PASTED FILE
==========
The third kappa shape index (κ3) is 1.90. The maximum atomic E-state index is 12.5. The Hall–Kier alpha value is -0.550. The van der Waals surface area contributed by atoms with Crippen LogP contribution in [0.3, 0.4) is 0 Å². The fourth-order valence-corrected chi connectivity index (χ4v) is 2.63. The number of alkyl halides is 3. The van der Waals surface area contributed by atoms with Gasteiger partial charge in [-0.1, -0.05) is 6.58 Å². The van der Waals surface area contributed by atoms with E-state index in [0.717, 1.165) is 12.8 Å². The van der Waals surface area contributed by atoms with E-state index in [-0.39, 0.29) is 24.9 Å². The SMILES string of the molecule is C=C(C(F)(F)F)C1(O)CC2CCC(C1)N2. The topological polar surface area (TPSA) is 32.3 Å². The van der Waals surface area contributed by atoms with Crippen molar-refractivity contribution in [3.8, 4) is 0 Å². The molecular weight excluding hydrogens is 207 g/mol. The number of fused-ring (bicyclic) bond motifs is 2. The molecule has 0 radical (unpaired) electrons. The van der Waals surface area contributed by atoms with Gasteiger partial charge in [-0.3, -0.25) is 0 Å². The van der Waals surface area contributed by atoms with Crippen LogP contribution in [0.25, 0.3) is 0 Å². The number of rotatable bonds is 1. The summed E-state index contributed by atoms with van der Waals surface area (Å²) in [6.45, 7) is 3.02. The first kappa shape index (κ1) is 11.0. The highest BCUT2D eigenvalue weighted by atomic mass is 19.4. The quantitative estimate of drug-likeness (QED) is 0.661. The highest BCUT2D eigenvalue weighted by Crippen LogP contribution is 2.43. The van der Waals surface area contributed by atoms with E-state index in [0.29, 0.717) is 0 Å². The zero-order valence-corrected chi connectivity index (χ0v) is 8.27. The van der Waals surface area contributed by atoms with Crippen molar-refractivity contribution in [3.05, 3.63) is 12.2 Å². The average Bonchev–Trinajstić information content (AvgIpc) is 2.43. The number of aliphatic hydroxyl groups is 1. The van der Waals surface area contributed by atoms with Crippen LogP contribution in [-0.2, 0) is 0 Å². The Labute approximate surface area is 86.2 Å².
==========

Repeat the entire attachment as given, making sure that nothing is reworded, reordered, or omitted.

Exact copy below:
The third kappa shape index (κ3) is 1.90. The maximum atomic E-state index is 12.5. The Hall–Kier alpha value is -0.550. The van der Waals surface area contributed by atoms with Crippen LogP contribution in [0.3, 0.4) is 0 Å². The fourth-order valence-corrected chi connectivity index (χ4v) is 2.63. The number of alkyl halides is 3. The van der Waals surface area contributed by atoms with Gasteiger partial charge in [-0.1, -0.05) is 6.58 Å². The van der Waals surface area contributed by atoms with E-state index in [0.717, 1.165) is 12.8 Å². The van der Waals surface area contributed by atoms with E-state index in [-0.39, 0.29) is 24.9 Å². The SMILES string of the molecule is C=C(C(F)(F)F)C1(O)CC2CCC(C1)N2. The topological polar surface area (TPSA) is 32.3 Å². The van der Waals surface area contributed by atoms with Crippen molar-refractivity contribution in [3.8, 4) is 0 Å². The molecular weight excluding hydrogens is 207 g/mol. The number of fused-ring (bicyclic) bond motifs is 2. The molecule has 0 radical (unpaired) electrons. The van der Waals surface area contributed by atoms with Gasteiger partial charge in [-0.3, -0.25) is 0 Å². The van der Waals surface area contributed by atoms with Crippen LogP contribution in [0.25, 0.3) is 0 Å². The number of rotatable bonds is 1. The summed E-state index contributed by atoms with van der Waals surface area (Å²) in [6.45, 7) is 3.02. The first kappa shape index (κ1) is 11.0. The highest BCUT2D eigenvalue weighted by atomic mass is 19.4. The quantitative estimate of drug-likeness (QED) is 0.661. The highest BCUT2D eigenvalue weighted by Crippen LogP contribution is 2.43. The van der Waals surface area contributed by atoms with E-state index in [0.29, 0.717) is 0 Å². The zero-order valence-corrected chi connectivity index (χ0v) is 8.27. The van der Waals surface area contributed by atoms with Crippen molar-refractivity contribution in [3.05, 3.63) is 12.2 Å². The average Bonchev–Trinajstić information content (AvgIpc) is 2.43. The number of aliphatic hydroxyl groups is 1. The van der Waals surface area contributed by atoms with Crippen LogP contribution in [-0.2, 0) is 0 Å². The Labute approximate surface area is 86.2 Å².